Amazon stand or fall on whether they give customers what they want. And as someone who buys a lot of books--a hell of a lot of books--they certainly give me what I want. I've no doubt that I buy more books because it's so easy. I read about "Year of Wonders" or "Resistance", and five minutes later the book's on its way to me. So Amazon gives me, and readers in general, what we want.

Even as a writer there's no downside.My self-pubbed books are on Amazon and allowed me a publication outlet before I joined MNW. Yes, I get a lower royalty per copy for The Dog of the North because Amazon discounts it so heavily--but if it translates into more sales I'm happy. I'd much rather my royalties came from lower unit returns and higher volumes sold, because books sold is good currency with my publisher, and more readers is what I'm after as a writer.

I think Amazon get a lot of stick because they're the market leader. Ultimately I'm sure they'll damage high street booksellers (so Waterstones, who destroyed so many independent booksellers, will themselves suffer). But if you think that getting people to read the books is more important than how they get into readers' hands, I can't see Amazon as anything other a positive development.

Alis said...

Hi Tim. Yes, to everything you say. I'm finding that I'm becoming more and more pro-Amazon. It also doesn't stop displaying books after the run of a few months which is all new fiction tends to get in order to make its pitch and sell.
And of course, you're right - whatever the financial implications of discounting for us, more people reading our books is good. That is, after all, why we're doing it.

David Isaak said...

If a book's available locally, I buy it in a bookshop. I like visiting bookstores and I'd like to see them stay in business. Plus this is California, and we have to keep up our reputation for leaping into the car at the smallest excuse. (I also enjoy the primitive hunter-gatherer satisfaction of searching through the shelves and immediately having it in my hands.)

When a book isn't available locally, I buy it online--and it's amazing how often this happens. But I'm certainly not to worry about it; if the bookshops can't be bothered to stock what I want, then they can expect my business to go elsewhere.

Alis said...

California man - a hunter-gatherer species... Hmmm. Not quite how I'd envisaged you all over there!

Mickmouse said...

Hi Alis

Just found your blog through my friend Kat's blog and I am really excited by your new book. As a hopeful writer of historical/fantasy fiction for children and a medieval history graduate, your book sounds fantastic. So pleased it is selling well, I will look out for it locally as we have some cracking local bookshops who may just have a copy. All the very best and I am pleased to have found your blog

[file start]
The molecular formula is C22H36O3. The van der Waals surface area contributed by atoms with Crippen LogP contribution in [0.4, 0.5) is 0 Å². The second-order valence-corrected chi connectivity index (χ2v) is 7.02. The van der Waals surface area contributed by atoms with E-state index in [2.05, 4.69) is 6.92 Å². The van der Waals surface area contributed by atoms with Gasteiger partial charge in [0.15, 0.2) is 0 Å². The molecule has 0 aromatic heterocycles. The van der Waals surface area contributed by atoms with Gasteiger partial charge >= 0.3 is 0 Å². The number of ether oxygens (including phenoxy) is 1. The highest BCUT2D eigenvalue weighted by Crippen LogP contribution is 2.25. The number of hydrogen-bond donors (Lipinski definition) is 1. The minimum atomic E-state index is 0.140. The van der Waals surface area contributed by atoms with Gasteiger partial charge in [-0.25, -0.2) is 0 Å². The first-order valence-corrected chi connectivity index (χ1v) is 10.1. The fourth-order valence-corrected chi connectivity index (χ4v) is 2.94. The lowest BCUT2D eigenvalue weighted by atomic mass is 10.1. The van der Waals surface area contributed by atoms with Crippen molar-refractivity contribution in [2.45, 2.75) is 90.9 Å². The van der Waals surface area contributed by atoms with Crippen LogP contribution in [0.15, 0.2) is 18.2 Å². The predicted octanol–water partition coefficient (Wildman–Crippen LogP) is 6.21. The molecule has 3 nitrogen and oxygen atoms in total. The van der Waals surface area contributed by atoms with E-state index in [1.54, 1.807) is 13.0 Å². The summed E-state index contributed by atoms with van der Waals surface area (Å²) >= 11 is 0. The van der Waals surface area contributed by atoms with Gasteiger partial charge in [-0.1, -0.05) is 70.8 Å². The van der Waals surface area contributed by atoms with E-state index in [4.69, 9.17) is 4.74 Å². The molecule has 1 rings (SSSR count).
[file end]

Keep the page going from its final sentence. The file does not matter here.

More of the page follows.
Kind regards
Michelle

Alis said...

Hi Michelle - thanks! Hope you find a copy of Testament (there are always some on the new & used on Amazon) and that you enjoy it. You never know, there might be a copy at the library.
Hope to see you in the comments box regularly and the very best of luck with your own work.

KatW said...

This subject is on blogs and writing groups everywhere - it makes my head spin as I want to do the 'right' thing. But the 'right' thing to do is always a subjective judgement. So like others I intend to buy locally where I can but will continue to buy on Amazon & other huge companies. Or at least until I'm convinced otherwise.

Kat

KAREN said...

I enjoy visiting bookshops but must confess if I don't order books through the library I buy them from Amazon. I love it - from a buyer's point of view...as a writer, getting your book read is the thing and if they fulfil that role I'd have no complaints!

Juxtabook said...

As a secondhand bookseller on Amazon I worry about their market dominance but can't deny their attractiveness for buyers. I still buy new books on there too, though I try to buy new books from shops as well. Interestingly I can tell from the style of order that Amazon attracts largely a different custmer from other bookselling sites, so I suspect that they attact a different customer from real shops too. I also suspect, entirely anecdotatlly, that they (and the likes of Tescos) probably result in more books sold overall by reaching out to thhose that wouldn't ordinarily buy books, and by making it so clickably easy. However, if you would like to spread your bookbuying pound about online then you could try Bookrabbit.com or one of the other new book bookselling sites.